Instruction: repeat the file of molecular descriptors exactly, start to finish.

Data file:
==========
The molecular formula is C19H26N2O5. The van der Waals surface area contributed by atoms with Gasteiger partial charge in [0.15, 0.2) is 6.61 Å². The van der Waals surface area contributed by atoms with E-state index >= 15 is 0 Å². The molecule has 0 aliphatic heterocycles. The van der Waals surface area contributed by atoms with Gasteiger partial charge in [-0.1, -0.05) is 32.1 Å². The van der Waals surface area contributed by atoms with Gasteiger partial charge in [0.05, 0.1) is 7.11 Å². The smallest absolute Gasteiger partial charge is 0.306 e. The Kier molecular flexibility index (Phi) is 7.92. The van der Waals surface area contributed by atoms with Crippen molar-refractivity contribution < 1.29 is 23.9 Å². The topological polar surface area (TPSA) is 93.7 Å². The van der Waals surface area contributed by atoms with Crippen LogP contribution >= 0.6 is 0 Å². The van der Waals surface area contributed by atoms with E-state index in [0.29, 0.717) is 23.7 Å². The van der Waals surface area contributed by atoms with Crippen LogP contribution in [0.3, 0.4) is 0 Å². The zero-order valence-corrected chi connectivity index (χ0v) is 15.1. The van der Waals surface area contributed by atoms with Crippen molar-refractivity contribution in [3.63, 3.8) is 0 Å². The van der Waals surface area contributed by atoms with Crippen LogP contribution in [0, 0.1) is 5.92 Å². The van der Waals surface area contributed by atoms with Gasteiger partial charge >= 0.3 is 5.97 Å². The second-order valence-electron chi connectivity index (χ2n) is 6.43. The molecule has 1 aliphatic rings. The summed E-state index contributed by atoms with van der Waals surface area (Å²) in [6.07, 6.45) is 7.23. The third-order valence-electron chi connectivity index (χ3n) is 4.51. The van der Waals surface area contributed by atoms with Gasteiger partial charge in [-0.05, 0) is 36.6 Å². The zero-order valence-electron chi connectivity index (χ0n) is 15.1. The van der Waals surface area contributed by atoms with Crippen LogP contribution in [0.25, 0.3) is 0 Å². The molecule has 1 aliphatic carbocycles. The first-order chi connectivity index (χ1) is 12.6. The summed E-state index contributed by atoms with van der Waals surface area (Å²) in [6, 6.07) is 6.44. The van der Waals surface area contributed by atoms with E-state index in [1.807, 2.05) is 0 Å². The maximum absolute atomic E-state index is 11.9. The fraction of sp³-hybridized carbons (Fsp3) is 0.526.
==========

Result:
The molecular formula is C19H26N2O5. The van der Waals surface area contributed by atoms with Gasteiger partial charge in [0.15, 0.2) is 6.61 Å². The van der Waals surface area contributed by atoms with E-state index >= 15 is 0 Å². The molecule has 0 aliphatic heterocycles. The van der Waals surface area contributed by atoms with Gasteiger partial charge in [-0.1, -0.05) is 32.1 Å². The van der Waals surface area contributed by atoms with Gasteiger partial charge in [0.05, 0.1) is 7.11 Å². The smallest absolute Gasteiger partial charge is 0.306 e. The Kier molecular flexibility index (Phi) is 7.92. The van der Waals surface area contributed by atoms with Crippen molar-refractivity contribution < 1.29 is 23.9 Å². The topological polar surface area (TPSA) is 93.7 Å². The van der Waals surface area contributed by atoms with Crippen LogP contribution >= 0.6 is 0 Å². The van der Waals surface area contributed by atoms with E-state index in [0.29, 0.717) is 23.7 Å². The van der Waals surface area contributed by atoms with Crippen LogP contribution in [0.3, 0.4) is 0 Å². The zero-order valence-corrected chi connectivity index (χ0v) is 15.1. The van der Waals surface area contributed by atoms with Crippen molar-refractivity contribution in [3.63, 3.8) is 0 Å². The van der Waals surface area contributed by atoms with Crippen LogP contribution in [0, 0.1) is 5.92 Å². The van der Waals surface area contributed by atoms with Gasteiger partial charge >= 0.3 is 5.97 Å². The second-order valence-electron chi connectivity index (χ2n) is 6.43. The molecule has 1 aliphatic rings. The summed E-state index contributed by atoms with van der Waals surface area (Å²) in [6.07, 6.45) is 7.23. The third-order valence-electron chi connectivity index (χ3n) is 4.51. The van der Waals surface area contributed by atoms with Gasteiger partial charge in [-0.05, 0) is 36.6 Å². The zero-order valence-electron chi connectivity index (χ0n) is 15.1. The van der Waals surface area contributed by atoms with Crippen LogP contribution in [0.25, 0.3) is 0 Å². The molecule has 1 aliphatic carbocycles. The first-order chi connectivity index (χ1) is 12.6. The summed E-state index contributed by atoms with van der Waals surface area (Å²) in [6, 6.07) is 6.44. The van der Waals surface area contributed by atoms with E-state index in [1.807, 2.05) is 0 Å². The maximum absolute atomic E-state index is 11.9. The fraction of sp³-hybridized carbons (Fsp3) is 0.526.